Thursday, February 26, 2015

FCC Re-Classifies Internet From 'Info-Service' to a 'Tele-Service' (ALT ~Laws & Regulations), How Predictable… It Voted on Strict Party Lines to Adopt Obama’s 332 Page “Net Neutrality” Proposal

""How predictable… The Federal Communications Commission voted on strict party lines to adopt Obama’s 332 page “Net Neutrality” proposal. Given that everything the government touches ends up as a rousing success-story, I’m sure you’ll be able to keep your internet if you like your internet. According to Fox News:
The commission, following a contentious meeting, voted 3-2 to adopt its so-called net neutrality plan -- a proposal that remained secret in the run-up to the final vote. On its surface, the plan is aimed at barring service providers from creating paid "fast lanes" on the Internet, which consumer advocates and Internet companies worry would edge out cash-strapped startups and smaller Internet-based businesses. Chairman Tom Wheeler said it would ensure an "open, unfettered network."
Of course… Because if there is one thing the government is known for it is protecting truly free markets, right? At issue is a concern that service providers might unfairly target certain companies for preferential (or discriminatory) treatment. However, I can’t help but notice that this is largely a problem that doesn’t actually exist. Apparently the big government fanatics over at Obama’s FCC believe it is prudent governance to restrict freedom because someone might(someday) abuse it.
How terribly Orwellian. I think George Washington is credited with a quote about such overzealous governance:
"It will be found an unjust and unwise jealousy to deprive a man of his natural liberty upon the supposition he may abuse it."
Democrats fear that a lack of competition within the industry is leading to monopolistic injustice; and evidently believe that slapping a 21st century technology with rules designed for rotary telephones, will somehow level the playing field. (I call it socialism for broadband… Let’s make sure everyone has equally atrocious internet service.)""

Micromanaging the Internet is Real

Fairness Doctrine

From Wikipedia, the free encyclopedia
""The Fairness Doctrine was a policy of the United States Federal Communications Commission (FCC), introduced in 1949, that required the holders of broadcast licenses to both present controversial issues of public importance and to do so in a manner that was, in the Commission's view, honest, equitable and balanced. The FCC eliminated the Doctrine in 1987, and in August 2011 the FCC formally removed the language that implemented the Doctrine.[1]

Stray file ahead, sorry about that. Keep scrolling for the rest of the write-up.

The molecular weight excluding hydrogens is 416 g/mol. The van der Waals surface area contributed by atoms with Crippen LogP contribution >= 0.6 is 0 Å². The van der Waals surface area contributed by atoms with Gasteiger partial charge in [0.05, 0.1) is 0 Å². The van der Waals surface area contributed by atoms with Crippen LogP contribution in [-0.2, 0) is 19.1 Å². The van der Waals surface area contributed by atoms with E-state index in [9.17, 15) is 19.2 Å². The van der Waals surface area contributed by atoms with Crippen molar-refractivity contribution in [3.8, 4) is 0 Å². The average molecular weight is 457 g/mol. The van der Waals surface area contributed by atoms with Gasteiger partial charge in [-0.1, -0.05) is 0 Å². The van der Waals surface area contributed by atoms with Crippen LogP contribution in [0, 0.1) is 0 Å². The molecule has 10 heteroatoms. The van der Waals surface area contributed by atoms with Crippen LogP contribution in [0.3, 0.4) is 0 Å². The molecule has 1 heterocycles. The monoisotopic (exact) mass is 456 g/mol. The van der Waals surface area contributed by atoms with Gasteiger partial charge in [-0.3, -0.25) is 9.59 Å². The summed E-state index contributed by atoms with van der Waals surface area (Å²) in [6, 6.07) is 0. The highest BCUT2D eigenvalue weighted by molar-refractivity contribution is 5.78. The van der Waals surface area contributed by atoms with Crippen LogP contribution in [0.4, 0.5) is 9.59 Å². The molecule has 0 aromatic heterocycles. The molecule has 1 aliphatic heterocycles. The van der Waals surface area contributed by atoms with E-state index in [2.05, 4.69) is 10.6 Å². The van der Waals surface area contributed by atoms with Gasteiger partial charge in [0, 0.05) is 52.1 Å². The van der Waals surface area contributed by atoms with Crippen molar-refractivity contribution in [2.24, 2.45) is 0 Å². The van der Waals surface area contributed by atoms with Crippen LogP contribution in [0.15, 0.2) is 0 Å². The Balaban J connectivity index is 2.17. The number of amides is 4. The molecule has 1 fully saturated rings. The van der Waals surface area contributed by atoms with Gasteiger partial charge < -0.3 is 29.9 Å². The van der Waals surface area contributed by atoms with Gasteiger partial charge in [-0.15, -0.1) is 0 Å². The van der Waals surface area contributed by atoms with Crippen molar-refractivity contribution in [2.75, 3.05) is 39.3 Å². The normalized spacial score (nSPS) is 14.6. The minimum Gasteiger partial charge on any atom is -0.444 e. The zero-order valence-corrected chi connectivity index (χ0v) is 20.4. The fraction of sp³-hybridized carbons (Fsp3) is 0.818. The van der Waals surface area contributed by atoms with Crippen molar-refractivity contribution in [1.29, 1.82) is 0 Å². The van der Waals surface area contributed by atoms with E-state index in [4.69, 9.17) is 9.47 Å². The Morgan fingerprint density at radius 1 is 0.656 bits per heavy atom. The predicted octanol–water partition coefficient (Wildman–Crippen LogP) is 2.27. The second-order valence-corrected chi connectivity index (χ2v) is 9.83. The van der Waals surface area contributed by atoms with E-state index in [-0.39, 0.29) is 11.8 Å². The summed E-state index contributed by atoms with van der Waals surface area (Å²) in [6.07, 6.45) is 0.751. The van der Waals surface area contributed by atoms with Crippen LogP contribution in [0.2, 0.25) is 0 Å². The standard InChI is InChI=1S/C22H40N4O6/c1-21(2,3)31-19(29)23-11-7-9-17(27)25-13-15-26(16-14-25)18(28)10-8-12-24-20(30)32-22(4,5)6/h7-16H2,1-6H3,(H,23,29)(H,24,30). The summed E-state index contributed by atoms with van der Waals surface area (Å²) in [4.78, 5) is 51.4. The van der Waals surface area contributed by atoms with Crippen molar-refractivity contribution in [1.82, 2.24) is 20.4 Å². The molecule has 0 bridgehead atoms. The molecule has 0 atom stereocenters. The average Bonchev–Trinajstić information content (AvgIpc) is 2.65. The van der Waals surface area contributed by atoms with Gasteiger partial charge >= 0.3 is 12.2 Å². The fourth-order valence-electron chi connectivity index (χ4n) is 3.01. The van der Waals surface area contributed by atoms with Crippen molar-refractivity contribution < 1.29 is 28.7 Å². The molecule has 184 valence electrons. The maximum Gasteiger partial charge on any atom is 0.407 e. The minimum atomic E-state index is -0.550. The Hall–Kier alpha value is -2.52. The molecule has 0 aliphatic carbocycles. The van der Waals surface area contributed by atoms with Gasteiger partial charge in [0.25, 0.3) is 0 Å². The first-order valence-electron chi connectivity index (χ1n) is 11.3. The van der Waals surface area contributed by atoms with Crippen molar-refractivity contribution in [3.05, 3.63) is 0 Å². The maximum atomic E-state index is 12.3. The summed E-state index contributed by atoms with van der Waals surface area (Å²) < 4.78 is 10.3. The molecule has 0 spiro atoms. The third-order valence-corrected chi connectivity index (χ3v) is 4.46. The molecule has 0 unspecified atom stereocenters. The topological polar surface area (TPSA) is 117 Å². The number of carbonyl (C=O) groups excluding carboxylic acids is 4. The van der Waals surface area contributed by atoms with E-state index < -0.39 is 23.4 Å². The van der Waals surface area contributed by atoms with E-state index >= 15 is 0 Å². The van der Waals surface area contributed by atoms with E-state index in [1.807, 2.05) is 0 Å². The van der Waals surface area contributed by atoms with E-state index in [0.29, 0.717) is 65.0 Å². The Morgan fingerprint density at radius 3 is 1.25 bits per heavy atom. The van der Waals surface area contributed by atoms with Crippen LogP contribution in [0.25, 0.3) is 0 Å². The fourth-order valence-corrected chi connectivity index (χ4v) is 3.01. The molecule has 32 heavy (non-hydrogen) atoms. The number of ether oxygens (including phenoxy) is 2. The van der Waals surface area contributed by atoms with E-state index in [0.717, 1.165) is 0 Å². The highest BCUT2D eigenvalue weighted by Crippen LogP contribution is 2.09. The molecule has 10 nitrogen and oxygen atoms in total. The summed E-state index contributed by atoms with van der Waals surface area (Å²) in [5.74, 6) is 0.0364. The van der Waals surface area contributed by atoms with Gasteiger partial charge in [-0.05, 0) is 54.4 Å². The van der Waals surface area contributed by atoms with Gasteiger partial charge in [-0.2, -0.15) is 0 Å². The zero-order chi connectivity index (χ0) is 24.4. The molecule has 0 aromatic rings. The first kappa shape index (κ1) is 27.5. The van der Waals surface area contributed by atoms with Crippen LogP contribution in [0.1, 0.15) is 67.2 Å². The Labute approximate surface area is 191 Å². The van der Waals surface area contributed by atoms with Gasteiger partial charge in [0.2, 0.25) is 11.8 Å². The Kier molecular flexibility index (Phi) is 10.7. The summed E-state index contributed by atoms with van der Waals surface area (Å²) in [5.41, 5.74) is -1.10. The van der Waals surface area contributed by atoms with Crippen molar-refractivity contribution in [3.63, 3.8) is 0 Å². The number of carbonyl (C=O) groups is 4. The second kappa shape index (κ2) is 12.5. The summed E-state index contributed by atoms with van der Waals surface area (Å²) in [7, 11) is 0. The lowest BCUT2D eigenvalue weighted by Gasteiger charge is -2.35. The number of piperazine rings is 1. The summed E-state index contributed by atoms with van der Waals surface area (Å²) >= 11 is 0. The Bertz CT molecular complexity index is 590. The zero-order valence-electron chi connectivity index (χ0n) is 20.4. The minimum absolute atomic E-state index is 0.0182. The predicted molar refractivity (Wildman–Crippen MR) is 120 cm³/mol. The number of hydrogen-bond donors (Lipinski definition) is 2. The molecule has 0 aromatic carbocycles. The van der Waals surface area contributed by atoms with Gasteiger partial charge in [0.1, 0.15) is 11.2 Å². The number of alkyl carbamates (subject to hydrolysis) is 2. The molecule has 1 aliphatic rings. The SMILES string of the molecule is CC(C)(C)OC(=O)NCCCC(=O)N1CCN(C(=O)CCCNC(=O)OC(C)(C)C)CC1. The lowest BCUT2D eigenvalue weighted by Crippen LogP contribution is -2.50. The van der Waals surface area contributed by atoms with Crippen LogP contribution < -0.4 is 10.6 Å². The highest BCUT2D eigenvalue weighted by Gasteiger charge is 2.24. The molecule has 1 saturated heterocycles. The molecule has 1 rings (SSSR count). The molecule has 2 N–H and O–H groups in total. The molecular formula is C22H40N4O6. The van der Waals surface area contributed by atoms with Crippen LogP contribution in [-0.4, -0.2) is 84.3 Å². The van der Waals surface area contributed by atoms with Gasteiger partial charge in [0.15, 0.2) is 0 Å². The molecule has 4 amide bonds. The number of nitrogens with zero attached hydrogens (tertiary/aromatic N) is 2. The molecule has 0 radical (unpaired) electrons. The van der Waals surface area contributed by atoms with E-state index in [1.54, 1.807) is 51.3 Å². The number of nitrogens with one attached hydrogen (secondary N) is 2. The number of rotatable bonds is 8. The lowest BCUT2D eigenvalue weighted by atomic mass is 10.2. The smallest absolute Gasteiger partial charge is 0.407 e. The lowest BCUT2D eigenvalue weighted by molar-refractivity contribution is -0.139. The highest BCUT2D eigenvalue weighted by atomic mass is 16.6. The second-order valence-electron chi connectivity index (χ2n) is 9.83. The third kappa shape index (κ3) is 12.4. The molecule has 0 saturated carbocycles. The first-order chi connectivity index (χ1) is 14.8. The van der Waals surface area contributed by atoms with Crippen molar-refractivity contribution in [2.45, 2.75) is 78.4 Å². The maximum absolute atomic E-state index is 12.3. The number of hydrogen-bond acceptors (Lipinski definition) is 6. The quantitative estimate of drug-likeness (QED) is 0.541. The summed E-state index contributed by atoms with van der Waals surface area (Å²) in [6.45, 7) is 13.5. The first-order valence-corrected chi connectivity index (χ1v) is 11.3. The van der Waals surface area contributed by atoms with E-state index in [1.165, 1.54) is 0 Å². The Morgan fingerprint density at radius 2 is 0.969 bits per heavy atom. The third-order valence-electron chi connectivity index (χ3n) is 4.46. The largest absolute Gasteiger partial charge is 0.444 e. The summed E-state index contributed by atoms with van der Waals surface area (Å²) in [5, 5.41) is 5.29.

The Fairness Doctrine had two basic elements: It required broadcasters to devote some of their airtime to discussing controversial matters of public interest, and to air contrasting views regarding those matters. Stations were given wide latitude as to how to provide contrasting views: It could be done through news segments, public affairs shows, or editorials. The doctrine did not require equal time for opposing views but required that contrasting viewpoints be presented.[2]
The main agenda for the doctrine was to ensure that viewers were exposed to a diversity of viewpoints. In 1969 the United States Supreme Court upheld the FCC's general right to enforce the Fairness Doctrine where channels were limited. But the courts did not rule that the FCC was obliged to do so.[3] The courts reasoned that the scarcity of the broadcast spectrum, which limited the opportunity for access to the airwaves, created a need for the Doctrine. However, the proliferation of cable television, multiple channels within cable, public-access channels, and the Internet have eroded this argument, since there are plenty of places for ordinary individuals to make public comments on controversial issues at low or no cost at all.
The Fairness Doctrine should not be confused with the Equal Time rule. The Fairness Doctrine deals with discussion of controversial issues, while the Equal Time rule deals only with political candidates.""

Application of the Doctrine by the FCC[edit]

""In 1974, the Federal Communications Commission stated that the Congress had delegated it the power to mandate a system of "access, either free or paid, for person or groups wishing to express a viewpoint on a controversial public issue..." but that it had not yet exercised that power because licensed broadcasters had "voluntarily" complied with the "spirit" of the doctrine. It warned that:
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